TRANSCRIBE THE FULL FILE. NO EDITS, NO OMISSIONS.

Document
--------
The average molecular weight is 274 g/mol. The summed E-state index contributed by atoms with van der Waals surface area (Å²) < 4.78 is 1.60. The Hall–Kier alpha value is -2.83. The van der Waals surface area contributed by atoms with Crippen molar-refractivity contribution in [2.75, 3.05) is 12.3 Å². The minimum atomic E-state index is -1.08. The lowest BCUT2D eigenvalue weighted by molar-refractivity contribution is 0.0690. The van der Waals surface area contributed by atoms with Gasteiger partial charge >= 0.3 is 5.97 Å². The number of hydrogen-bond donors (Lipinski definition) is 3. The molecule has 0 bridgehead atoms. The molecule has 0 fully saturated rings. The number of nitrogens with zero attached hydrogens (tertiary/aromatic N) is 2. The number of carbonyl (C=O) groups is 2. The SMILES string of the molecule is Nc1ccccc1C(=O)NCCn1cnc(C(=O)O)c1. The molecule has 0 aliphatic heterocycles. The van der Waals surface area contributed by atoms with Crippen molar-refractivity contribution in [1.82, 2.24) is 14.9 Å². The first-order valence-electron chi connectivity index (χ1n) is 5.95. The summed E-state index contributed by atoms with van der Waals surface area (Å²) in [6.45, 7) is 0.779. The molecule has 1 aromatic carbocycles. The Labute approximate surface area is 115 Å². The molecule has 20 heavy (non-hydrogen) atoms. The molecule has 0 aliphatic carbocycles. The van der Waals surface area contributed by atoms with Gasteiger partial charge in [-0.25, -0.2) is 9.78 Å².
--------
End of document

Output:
The average molecular weight is 274 g/mol. The summed E-state index contributed by atoms with van der Waals surface area (Å²) < 4.78 is 1.60. The Hall–Kier alpha value is -2.83. The van der Waals surface area contributed by atoms with Crippen molar-refractivity contribution in [2.75, 3.05) is 12.3 Å². The minimum atomic E-state index is -1.08. The lowest BCUT2D eigenvalue weighted by molar-refractivity contribution is 0.0690. The van der Waals surface area contributed by atoms with Gasteiger partial charge >= 0.3 is 5.97 Å². The number of hydrogen-bond donors (Lipinski definition) is 3. The molecule has 0 bridgehead atoms. The molecule has 0 fully saturated rings. The number of nitrogens with zero attached hydrogens (tertiary/aromatic N) is 2. The number of carbonyl (C=O) groups is 2. The SMILES string of the molecule is Nc1ccccc1C(=O)NCCn1cnc(C(=O)O)c1. The molecule has 0 aliphatic heterocycles. The van der Waals surface area contributed by atoms with Crippen molar-refractivity contribution in [1.82, 2.24) is 14.9 Å². The first-order valence-electron chi connectivity index (χ1n) is 5.95. The summed E-state index contributed by atoms with van der Waals surface area (Å²) in [6.45, 7) is 0.779. The molecule has 1 aromatic carbocycles. The Labute approximate surface area is 115 Å². The molecule has 20 heavy (non-hydrogen) atoms. The molecule has 0 aliphatic carbocycles. The van der Waals surface area contributed by atoms with Gasteiger partial charge in [-0.25, -0.2) is 9.78 Å².